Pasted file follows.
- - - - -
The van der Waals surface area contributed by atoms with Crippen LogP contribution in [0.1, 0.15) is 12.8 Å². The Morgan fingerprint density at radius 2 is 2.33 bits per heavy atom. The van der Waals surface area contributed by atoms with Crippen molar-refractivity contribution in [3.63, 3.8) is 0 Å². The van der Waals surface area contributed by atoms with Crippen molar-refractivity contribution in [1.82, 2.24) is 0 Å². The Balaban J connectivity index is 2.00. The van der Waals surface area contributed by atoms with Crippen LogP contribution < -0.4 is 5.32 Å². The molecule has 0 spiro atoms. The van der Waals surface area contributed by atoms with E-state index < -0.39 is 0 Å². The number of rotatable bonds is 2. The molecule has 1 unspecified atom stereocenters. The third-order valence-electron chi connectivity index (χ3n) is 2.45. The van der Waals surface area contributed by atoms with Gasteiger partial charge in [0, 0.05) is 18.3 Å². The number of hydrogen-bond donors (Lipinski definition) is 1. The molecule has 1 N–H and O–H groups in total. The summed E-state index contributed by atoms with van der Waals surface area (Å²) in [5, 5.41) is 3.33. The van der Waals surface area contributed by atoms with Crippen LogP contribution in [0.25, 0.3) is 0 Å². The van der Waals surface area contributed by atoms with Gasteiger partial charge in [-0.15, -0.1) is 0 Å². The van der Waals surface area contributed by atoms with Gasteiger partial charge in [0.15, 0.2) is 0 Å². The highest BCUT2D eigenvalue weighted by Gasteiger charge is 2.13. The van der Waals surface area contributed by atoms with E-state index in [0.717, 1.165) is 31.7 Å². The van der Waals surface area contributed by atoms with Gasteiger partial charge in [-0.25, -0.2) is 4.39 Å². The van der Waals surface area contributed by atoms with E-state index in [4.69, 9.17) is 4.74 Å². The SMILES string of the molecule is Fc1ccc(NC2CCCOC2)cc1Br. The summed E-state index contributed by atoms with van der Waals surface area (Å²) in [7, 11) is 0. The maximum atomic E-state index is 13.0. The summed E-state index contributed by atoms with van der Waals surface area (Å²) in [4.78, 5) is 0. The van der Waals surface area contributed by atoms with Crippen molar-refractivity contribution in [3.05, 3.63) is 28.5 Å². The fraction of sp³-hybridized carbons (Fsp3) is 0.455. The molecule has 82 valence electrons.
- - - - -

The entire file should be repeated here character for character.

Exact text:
The van der Waals surface area contributed by atoms with Crippen LogP contribution in [0.1, 0.15) is 12.8 Å². The Morgan fingerprint density at radius 2 is 2.33 bits per heavy atom. The van der Waals surface area contributed by atoms with Crippen molar-refractivity contribution in [3.63, 3.8) is 0 Å². The van der Waals surface area contributed by atoms with Crippen molar-refractivity contribution in [1.82, 2.24) is 0 Å². The Balaban J connectivity index is 2.00. The van der Waals surface area contributed by atoms with Crippen LogP contribution < -0.4 is 5.32 Å². The molecule has 0 spiro atoms. The van der Waals surface area contributed by atoms with E-state index < -0.39 is 0 Å². The number of rotatable bonds is 2. The molecule has 1 unspecified atom stereocenters. The third-order valence-electron chi connectivity index (χ3n) is 2.45. The van der Waals surface area contributed by atoms with Gasteiger partial charge in [0, 0.05) is 18.3 Å². The number of hydrogen-bond donors (Lipinski definition) is 1. The molecule has 1 N–H and O–H groups in total. The summed E-state index contributed by atoms with van der Waals surface area (Å²) in [5, 5.41) is 3.33. The van der Waals surface area contributed by atoms with Crippen LogP contribution in [0.25, 0.3) is 0 Å². The van der Waals surface area contributed by atoms with Gasteiger partial charge in [-0.15, -0.1) is 0 Å². The van der Waals surface area contributed by atoms with Gasteiger partial charge in [0.15, 0.2) is 0 Å². The highest BCUT2D eigenvalue weighted by Gasteiger charge is 2.13. The van der Waals surface area contributed by atoms with E-state index in [0.717, 1.165) is 31.7 Å². The van der Waals surface area contributed by atoms with Gasteiger partial charge in [-0.25, -0.2) is 4.39 Å². The van der Waals surface area contributed by atoms with E-state index in [4.69, 9.17) is 4.74 Å². The SMILES string of the molecule is Fc1ccc(NC2CCCOC2)cc1Br. The summed E-state index contributed by atoms with van der Waals surface area (Å²) in [7, 11) is 0. The maximum atomic E-state index is 13.0. The summed E-state index contributed by atoms with van der Waals surface area (Å²) in [4.78, 5) is 0. The van der Waals surface area contributed by atoms with Crippen molar-refractivity contribution in [3.05, 3.63) is 28.5 Å². The fraction of sp³-hybridized carbons (Fsp3) is 0.455. The molecule has 82 valence electrons.